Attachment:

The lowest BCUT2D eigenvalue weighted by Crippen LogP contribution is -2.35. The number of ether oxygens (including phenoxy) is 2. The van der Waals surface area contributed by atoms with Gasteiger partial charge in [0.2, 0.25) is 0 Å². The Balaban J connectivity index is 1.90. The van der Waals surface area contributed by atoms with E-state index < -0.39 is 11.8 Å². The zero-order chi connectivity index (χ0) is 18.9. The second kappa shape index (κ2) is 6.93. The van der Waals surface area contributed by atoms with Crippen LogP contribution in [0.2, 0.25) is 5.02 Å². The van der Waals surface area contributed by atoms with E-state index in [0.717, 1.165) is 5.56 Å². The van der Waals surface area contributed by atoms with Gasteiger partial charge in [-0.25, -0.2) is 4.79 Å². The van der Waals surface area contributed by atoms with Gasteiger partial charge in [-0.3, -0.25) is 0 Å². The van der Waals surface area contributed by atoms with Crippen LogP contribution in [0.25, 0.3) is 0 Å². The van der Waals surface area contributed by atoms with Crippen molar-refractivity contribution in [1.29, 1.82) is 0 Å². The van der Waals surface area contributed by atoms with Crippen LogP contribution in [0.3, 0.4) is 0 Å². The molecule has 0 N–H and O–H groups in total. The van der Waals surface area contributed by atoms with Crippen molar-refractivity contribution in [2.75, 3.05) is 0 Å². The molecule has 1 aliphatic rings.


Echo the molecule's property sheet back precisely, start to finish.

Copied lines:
The lowest BCUT2D eigenvalue weighted by Crippen LogP contribution is -2.35. The number of ether oxygens (including phenoxy) is 2. The van der Waals surface area contributed by atoms with Gasteiger partial charge in [0.2, 0.25) is 0 Å². The Balaban J connectivity index is 1.90. The van der Waals surface area contributed by atoms with E-state index < -0.39 is 11.8 Å². The zero-order chi connectivity index (χ0) is 18.9. The second kappa shape index (κ2) is 6.93. The van der Waals surface area contributed by atoms with Crippen LogP contribution in [0.2, 0.25) is 5.02 Å². The van der Waals surface area contributed by atoms with E-state index in [0.717, 1.165) is 5.56 Å². The van der Waals surface area contributed by atoms with Gasteiger partial charge in [-0.25, -0.2) is 4.79 Å². The van der Waals surface area contributed by atoms with Gasteiger partial charge in [-0.3, -0.25) is 0 Å². The van der Waals surface area contributed by atoms with Crippen LogP contribution in [0.25, 0.3) is 0 Å². The van der Waals surface area contributed by atoms with Crippen molar-refractivity contribution in [1.29, 1.82) is 0 Å². The van der Waals surface area contributed by atoms with Crippen LogP contribution in [0.3, 0.4) is 0 Å². The molecule has 0 N–H and O–H groups in total. The van der Waals surface area contributed by atoms with Crippen molar-refractivity contribution in [2.75, 3.05) is 0 Å². The molecule has 1 aliphatic rings.